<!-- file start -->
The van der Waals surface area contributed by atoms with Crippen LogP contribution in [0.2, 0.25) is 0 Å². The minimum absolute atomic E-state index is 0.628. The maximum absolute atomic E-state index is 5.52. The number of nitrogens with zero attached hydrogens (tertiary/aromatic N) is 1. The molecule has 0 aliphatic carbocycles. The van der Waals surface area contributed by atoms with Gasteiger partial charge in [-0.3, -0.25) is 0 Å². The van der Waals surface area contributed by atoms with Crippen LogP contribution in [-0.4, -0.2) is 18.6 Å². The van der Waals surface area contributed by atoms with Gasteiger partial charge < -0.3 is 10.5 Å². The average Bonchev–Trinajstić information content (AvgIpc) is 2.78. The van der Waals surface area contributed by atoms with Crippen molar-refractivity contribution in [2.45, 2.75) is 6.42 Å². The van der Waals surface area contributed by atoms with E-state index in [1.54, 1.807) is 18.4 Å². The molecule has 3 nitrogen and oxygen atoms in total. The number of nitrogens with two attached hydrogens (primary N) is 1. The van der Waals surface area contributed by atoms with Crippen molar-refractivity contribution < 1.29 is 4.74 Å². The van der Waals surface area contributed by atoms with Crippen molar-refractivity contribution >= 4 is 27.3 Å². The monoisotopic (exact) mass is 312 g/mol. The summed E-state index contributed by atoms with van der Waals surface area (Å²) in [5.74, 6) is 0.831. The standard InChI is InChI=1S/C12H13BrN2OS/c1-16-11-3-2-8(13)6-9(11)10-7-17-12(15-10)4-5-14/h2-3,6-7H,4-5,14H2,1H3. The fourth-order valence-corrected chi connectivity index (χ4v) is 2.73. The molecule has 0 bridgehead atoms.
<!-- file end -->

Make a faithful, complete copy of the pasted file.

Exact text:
The van der Waals surface area contributed by atoms with Crippen LogP contribution in [0.2, 0.25) is 0 Å². The minimum absolute atomic E-state index is 0.628. The maximum absolute atomic E-state index is 5.52. The number of nitrogens with zero attached hydrogens (tertiary/aromatic N) is 1. The molecule has 0 aliphatic carbocycles. The van der Waals surface area contributed by atoms with Gasteiger partial charge in [-0.3, -0.25) is 0 Å². The van der Waals surface area contributed by atoms with Crippen LogP contribution in [-0.4, -0.2) is 18.6 Å². The van der Waals surface area contributed by atoms with Gasteiger partial charge < -0.3 is 10.5 Å². The average Bonchev–Trinajstić information content (AvgIpc) is 2.78. The van der Waals surface area contributed by atoms with Crippen molar-refractivity contribution in [2.45, 2.75) is 6.42 Å². The van der Waals surface area contributed by atoms with E-state index in [1.54, 1.807) is 18.4 Å². The molecule has 3 nitrogen and oxygen atoms in total. The number of nitrogens with two attached hydrogens (primary N) is 1. The van der Waals surface area contributed by atoms with Crippen molar-refractivity contribution < 1.29 is 4.74 Å². The van der Waals surface area contributed by atoms with Crippen molar-refractivity contribution >= 4 is 27.3 Å². The monoisotopic (exact) mass is 312 g/mol. The summed E-state index contributed by atoms with van der Waals surface area (Å²) in [5.74, 6) is 0.831. The standard InChI is InChI=1S/C12H13BrN2OS/c1-16-11-3-2-8(13)6-9(11)10-7-17-12(15-10)4-5-14/h2-3,6-7H,4-5,14H2,1H3. The fourth-order valence-corrected chi connectivity index (χ4v) is 2.73. The molecule has 0 bridgehead atoms.